“As a generality, Hunter Valley vineyards can produce premium wines but are inherently low-yielding. Our farming background has been beneficial in resuscitating Brokenback Vineyard and promoting natural growth and sustainability.

 

“At the time that we took over the vineyard, the former Tempus Two winery had ceased production. In October 2009 we purchased its winery plant and leased the premises from the Roche family. 
“While we made our own wine in the leased winery from the 2010 harvest onwards, we engaged Tamworth shed contractors, Eco Enterac, to build a new winery shed on Brokenback Vineyard. 


“This excellent new winery building was finished in 2012, and we relocated the plant and equipment to Brokenback Vineyard in time for the 2013 harvest.


“During 2010 we also engaged Mark Woods as senior winemaker. Born and raised in Maitland, Mark is an excellent winemaker and is now on his 25th Hunter Valley vintage. 


“Mark has been an integral part of the operations and growth of Leogate Estate. We now produce some 20,000 cases of wine from Brokenback Vineyard and also make the wines from a Mudgee district organic vineyard, which we purchased in 2016.”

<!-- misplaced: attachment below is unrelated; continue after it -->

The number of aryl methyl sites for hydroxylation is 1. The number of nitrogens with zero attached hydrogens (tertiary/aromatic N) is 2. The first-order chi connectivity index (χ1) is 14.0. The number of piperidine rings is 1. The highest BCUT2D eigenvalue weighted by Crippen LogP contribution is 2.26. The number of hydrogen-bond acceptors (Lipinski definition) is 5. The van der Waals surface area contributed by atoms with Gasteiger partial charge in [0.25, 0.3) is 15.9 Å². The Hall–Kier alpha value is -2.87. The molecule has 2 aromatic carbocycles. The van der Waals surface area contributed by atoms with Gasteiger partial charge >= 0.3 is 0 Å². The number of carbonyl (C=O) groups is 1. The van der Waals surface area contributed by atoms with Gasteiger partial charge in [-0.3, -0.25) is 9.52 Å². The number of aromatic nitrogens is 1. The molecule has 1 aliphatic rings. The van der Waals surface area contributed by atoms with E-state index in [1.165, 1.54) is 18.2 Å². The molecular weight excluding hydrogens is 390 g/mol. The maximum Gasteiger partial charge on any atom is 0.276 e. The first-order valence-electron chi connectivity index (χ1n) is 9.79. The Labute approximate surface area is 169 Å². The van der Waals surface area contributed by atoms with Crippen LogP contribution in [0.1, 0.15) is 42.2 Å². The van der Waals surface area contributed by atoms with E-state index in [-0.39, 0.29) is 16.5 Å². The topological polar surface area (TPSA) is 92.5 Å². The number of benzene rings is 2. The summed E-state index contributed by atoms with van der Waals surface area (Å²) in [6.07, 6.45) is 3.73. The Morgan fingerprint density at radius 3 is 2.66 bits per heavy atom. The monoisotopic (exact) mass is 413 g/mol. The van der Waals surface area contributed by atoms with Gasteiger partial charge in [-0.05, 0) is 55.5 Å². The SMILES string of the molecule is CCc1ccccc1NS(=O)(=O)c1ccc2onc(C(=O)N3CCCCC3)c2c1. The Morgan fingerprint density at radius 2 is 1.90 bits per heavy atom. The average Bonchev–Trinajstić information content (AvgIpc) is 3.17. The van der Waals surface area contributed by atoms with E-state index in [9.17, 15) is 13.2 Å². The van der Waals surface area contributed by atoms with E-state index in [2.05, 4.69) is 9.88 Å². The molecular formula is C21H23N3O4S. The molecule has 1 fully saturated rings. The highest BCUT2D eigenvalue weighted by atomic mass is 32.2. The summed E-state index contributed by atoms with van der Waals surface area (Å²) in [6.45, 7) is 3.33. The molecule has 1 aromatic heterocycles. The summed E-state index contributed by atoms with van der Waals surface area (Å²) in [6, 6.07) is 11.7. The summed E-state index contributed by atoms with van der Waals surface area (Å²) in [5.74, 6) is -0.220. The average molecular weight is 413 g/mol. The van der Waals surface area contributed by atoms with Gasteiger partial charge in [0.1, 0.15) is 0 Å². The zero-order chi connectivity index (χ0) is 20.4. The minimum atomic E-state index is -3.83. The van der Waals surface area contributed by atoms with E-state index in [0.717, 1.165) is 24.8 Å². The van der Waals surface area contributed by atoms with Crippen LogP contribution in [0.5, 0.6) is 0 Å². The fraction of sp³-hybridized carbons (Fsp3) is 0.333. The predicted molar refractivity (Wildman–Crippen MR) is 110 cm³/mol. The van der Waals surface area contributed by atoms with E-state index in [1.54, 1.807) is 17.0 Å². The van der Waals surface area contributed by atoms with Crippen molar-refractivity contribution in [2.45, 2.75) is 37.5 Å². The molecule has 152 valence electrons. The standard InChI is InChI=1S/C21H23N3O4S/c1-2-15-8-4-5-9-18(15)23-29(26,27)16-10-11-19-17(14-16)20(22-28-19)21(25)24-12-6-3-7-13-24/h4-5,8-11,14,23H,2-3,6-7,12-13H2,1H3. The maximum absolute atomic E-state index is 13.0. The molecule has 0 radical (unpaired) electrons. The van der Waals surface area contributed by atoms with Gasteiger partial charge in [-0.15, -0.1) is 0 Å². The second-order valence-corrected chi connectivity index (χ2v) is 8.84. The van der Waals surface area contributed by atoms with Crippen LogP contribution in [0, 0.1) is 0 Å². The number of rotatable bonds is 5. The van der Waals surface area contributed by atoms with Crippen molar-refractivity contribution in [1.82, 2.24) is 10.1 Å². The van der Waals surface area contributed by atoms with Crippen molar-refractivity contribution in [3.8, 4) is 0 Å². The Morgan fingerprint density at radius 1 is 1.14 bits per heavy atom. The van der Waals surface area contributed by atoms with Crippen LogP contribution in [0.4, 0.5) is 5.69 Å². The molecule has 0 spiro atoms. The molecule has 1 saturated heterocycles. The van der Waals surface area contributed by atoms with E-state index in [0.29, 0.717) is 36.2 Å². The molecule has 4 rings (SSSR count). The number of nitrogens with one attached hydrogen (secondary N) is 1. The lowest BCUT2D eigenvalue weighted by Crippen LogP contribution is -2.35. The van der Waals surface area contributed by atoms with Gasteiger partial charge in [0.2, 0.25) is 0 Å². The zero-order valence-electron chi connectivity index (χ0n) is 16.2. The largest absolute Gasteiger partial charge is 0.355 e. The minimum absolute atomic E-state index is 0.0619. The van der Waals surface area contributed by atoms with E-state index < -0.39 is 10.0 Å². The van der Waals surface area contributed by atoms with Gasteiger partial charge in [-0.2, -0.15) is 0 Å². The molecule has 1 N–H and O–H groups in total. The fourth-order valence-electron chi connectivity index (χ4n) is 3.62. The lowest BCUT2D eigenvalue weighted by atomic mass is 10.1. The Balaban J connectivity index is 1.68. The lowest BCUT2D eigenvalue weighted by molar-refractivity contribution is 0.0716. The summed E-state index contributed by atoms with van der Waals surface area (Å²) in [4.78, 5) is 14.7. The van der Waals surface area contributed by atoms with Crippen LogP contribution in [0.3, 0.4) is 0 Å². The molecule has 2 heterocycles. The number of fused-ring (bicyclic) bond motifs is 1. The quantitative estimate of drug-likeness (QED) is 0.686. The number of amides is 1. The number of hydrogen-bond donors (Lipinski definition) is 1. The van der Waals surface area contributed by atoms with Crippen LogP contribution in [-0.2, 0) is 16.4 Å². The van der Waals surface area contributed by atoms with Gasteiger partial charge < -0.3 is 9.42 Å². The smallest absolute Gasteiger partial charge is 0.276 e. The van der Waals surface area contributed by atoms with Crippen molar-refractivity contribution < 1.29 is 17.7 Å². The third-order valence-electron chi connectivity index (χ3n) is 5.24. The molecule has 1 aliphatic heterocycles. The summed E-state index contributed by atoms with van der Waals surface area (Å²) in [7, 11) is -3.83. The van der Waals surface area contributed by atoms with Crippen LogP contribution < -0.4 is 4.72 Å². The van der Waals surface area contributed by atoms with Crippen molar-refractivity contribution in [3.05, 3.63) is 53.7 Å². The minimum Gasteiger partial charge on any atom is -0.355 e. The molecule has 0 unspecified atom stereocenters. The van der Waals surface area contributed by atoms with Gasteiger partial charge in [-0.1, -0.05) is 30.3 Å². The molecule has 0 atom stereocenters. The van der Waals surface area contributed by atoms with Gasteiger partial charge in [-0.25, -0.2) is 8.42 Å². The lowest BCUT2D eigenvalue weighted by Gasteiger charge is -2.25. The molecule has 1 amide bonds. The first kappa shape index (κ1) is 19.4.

Since establishing Leogate Estate Wines, the Widins and Mark Woods have presided over a host of local, national and international accolades including the IWC Trophy for Best New Wine, wines poured on Qantas First and Business class flights. James Halliday’s renowned 2020 Australian Wine Companion awarded Leogate Estate Wines a red 5-star rating for the ninth consecutive year.


Bill said a commitment to producing only the best wine possible has proved incredibly successful for the wine label.

"Our highest award, arguably, was obtained in July 2014 when our 2011 ‘The Basin’ Reserve Shiraz won the James Rogers trophy for the world’s best new wine at London’s International Wine Challenge. This wine competition attracts some 12,000 entries annually."

 

“Our abiding success over the last five years for consecutive vintages has been the presence on Qantas International flights of our ‘Brokenback Vineyard’ Shiraz in Business Class and our ‘The Basin’ Reserve Shiraz in First Class. This has been a substantial boost to our business.  


“Our wine club is growing rapidly, and our export markets are expanding; we currently export to China, UK, USA, Hong Kong and Japan. However, we shall have to look to further increase wine production to keep up with demand.


“Our overriding principle is that we only make wine when the season allows us to make good wine.